Perhaps the gap is tied to institutionalized legislation that made outdoor spaces, like national parks and forests, inaccessible to BIPOC communities. The policies of Jim Crow segregation were still in place when President Woodrow Wilson signed into law the creation of the National Park Service on Aug. 25, 1916. From campgrounds to picnic areas at public sites such as Rocky Mountain National Park, Black citizens hoping for a scenic reprieve were told that nature was “For Whites Only.” It wasn’t until the signing of the 1964 Civil Rights Act when parks were actually for all. 

BIPOC women have led the expansion of outdoor inclusion through their own campaigns. Latria Graham wrote in Outside Magazine that Black hikers feel unseen and disregarded. 

“African Americans don’t always go where white people do. Swimming? Pools used to be segregated in the South and other parts of the country, so it wasn’t easy to join a team and practice your freestyle kick. Skiing? Not in the cards if you’re poor and live in an inner-city. Beaches? In many places, blacks were banned by law or custom,” Graham wrote. “And national parks weren’t especially welcoming, either; many were created as an escape from urban sprawl, at a time when urban was shorthand for Blacks and immigrants.”

The white-washing of history has contributed to this racial faultline, one of the most gargantuan being Mount Evans. In 2020, the Southern Cheyenne and Arapaho tribes petitioned to change the name due to Evans’s ties to the Sand Creek Massacre. The tribes were forced out of Colorado following the massacre. The hope is to rename the peak Mount Blue Sky to reflect one of the original caretakers of Colorado, the Blue Sky People commonly known as the Arapaho.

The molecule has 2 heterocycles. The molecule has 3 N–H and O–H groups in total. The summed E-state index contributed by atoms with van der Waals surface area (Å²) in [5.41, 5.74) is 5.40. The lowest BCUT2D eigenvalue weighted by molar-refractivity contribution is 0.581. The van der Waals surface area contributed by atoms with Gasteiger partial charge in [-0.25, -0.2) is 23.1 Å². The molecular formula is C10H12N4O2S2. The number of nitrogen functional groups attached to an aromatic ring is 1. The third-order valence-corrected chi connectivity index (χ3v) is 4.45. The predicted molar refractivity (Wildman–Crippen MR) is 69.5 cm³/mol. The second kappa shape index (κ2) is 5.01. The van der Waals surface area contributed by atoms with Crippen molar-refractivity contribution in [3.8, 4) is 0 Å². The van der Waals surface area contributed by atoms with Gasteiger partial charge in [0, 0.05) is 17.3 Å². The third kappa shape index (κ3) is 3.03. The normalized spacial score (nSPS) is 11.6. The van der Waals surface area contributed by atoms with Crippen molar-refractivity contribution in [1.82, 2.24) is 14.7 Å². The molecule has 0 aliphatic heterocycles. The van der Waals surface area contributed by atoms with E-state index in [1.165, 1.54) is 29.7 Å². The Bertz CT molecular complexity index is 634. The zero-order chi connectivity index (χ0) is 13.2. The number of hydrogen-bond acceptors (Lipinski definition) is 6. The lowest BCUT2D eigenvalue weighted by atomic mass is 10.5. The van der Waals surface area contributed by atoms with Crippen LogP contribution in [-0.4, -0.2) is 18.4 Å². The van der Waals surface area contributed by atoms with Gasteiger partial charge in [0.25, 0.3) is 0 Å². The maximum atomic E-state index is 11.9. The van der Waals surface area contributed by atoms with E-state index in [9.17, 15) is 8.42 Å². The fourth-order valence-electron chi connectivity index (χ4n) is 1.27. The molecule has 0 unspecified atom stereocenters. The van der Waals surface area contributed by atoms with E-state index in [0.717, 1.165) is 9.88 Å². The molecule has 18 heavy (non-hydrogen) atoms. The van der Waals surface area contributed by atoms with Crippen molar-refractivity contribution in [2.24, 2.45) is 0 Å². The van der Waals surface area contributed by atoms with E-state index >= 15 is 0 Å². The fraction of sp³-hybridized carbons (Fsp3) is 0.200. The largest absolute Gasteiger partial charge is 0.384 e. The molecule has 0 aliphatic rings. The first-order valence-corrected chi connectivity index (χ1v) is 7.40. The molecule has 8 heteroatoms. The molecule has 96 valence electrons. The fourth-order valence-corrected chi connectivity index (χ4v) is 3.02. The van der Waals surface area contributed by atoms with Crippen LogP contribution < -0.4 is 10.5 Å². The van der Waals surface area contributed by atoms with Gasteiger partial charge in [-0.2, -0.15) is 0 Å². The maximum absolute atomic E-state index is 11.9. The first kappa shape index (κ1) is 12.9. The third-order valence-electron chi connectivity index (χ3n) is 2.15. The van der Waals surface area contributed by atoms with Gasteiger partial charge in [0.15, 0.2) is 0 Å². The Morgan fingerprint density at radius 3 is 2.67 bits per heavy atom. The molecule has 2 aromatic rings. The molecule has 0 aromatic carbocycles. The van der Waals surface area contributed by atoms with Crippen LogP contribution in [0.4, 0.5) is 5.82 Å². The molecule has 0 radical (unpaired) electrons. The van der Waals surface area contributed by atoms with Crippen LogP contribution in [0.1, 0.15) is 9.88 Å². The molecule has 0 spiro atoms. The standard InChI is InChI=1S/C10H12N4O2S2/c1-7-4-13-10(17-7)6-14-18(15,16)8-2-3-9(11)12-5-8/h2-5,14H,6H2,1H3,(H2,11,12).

While marketing initiatives and renaming is one way to address this inequality, it’s not the only way. Incorporating the importance of being outdoors into school systems is essential for physical and mental growth. With schools more involved in the outdoors, more opportunities arise for children of color and children from low-income families to not only learn more about nature but access it. 

“My love of nature started when I was younger,” Moore said. “The school that I went to had an adventure teacher who would take us tubing, to rivers, hiking, etc.” 

Another way to increase diversity in the outdoor space is through socialization. From Facebook groups to outdoors organizations dedicated to creating support systems for women of color stepping into the outdoors.

“It can be intimidating to go out hiking or into the wilderness by yourself and it’s not always safe,” said Vondae Donaldson, a now-Denver resident who grew up on the east coast. “So, creating a support system can help get more women out on the trails.

Groups like Outdoor Afro, Native Women Wilderness, Hunters of Color, The Venture Out Project, and Latino Outdoors are all working toward the goal of making the outdoors more inclusive and safe for all. By joining these groups, women are coming together to close the gap just a little more with each hike.

“I didn’t grow up with access to the outdoors in the same way I have now,” Donaldson said. “It’s a gift. For any woman who is doubting if it’s a place for them, just get out there. Grab your leggings, sneakers, find a group and just get out there.”